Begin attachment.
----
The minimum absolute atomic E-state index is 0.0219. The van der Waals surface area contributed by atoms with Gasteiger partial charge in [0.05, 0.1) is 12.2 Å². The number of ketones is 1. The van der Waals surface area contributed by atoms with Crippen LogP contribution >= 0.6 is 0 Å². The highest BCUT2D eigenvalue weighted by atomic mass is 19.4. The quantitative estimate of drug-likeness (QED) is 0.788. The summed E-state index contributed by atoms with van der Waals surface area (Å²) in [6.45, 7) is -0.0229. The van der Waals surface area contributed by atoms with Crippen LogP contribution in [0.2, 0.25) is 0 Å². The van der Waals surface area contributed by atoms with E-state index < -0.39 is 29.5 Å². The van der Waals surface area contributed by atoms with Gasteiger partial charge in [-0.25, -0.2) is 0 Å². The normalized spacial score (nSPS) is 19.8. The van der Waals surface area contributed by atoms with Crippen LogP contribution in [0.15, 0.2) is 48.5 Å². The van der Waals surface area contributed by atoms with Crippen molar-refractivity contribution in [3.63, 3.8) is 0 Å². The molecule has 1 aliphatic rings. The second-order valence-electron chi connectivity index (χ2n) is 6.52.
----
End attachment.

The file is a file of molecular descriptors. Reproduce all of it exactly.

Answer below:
The minimum absolute atomic E-state index is 0.0219. The van der Waals surface area contributed by atoms with Gasteiger partial charge in [0.05, 0.1) is 12.2 Å². The number of ketones is 1. The van der Waals surface area contributed by atoms with Crippen LogP contribution >= 0.6 is 0 Å². The highest BCUT2D eigenvalue weighted by atomic mass is 19.4. The quantitative estimate of drug-likeness (QED) is 0.788. The summed E-state index contributed by atoms with van der Waals surface area (Å²) in [6.45, 7) is -0.0229. The van der Waals surface area contributed by atoms with Crippen LogP contribution in [0.2, 0.25) is 0 Å². The van der Waals surface area contributed by atoms with E-state index < -0.39 is 29.5 Å². The van der Waals surface area contributed by atoms with Gasteiger partial charge in [-0.25, -0.2) is 0 Å². The normalized spacial score (nSPS) is 19.8. The van der Waals surface area contributed by atoms with Crippen LogP contribution in [0.15, 0.2) is 48.5 Å². The van der Waals surface area contributed by atoms with Crippen molar-refractivity contribution in [3.63, 3.8) is 0 Å². The molecule has 1 aliphatic rings. The second-order valence-electron chi connectivity index (χ2n) is 6.52.